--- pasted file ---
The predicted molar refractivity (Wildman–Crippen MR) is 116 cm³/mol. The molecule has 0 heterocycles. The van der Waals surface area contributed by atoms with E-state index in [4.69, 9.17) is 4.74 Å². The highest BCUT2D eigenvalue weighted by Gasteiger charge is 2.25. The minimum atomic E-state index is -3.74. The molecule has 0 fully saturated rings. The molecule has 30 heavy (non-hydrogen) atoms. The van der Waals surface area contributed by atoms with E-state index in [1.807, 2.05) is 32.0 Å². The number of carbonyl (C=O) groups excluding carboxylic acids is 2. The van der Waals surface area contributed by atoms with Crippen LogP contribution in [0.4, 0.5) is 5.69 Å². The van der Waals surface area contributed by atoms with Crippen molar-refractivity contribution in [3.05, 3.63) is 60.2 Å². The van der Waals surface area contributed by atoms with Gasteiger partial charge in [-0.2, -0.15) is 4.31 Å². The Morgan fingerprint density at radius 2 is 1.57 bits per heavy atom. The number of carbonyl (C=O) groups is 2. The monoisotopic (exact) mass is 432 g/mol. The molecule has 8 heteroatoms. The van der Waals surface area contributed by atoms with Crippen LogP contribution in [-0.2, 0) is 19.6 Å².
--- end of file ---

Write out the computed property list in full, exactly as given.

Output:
The predicted molar refractivity (Wildman–Crippen MR) is 116 cm³/mol. The molecule has 0 heterocycles. The van der Waals surface area contributed by atoms with E-state index in [4.69, 9.17) is 4.74 Å². The highest BCUT2D eigenvalue weighted by Gasteiger charge is 2.25. The minimum atomic E-state index is -3.74. The molecule has 0 fully saturated rings. The molecule has 30 heavy (non-hydrogen) atoms. The van der Waals surface area contributed by atoms with E-state index in [1.807, 2.05) is 32.0 Å². The number of carbonyl (C=O) groups excluding carboxylic acids is 2. The van der Waals surface area contributed by atoms with Crippen LogP contribution in [0.4, 0.5) is 5.69 Å². The van der Waals surface area contributed by atoms with Crippen molar-refractivity contribution in [3.05, 3.63) is 60.2 Å². The van der Waals surface area contributed by atoms with Gasteiger partial charge in [-0.2, -0.15) is 4.31 Å². The Morgan fingerprint density at radius 2 is 1.57 bits per heavy atom. The number of carbonyl (C=O) groups is 2. The monoisotopic (exact) mass is 432 g/mol. The molecule has 8 heteroatoms. The van der Waals surface area contributed by atoms with Crippen LogP contribution in [-0.2, 0) is 19.6 Å².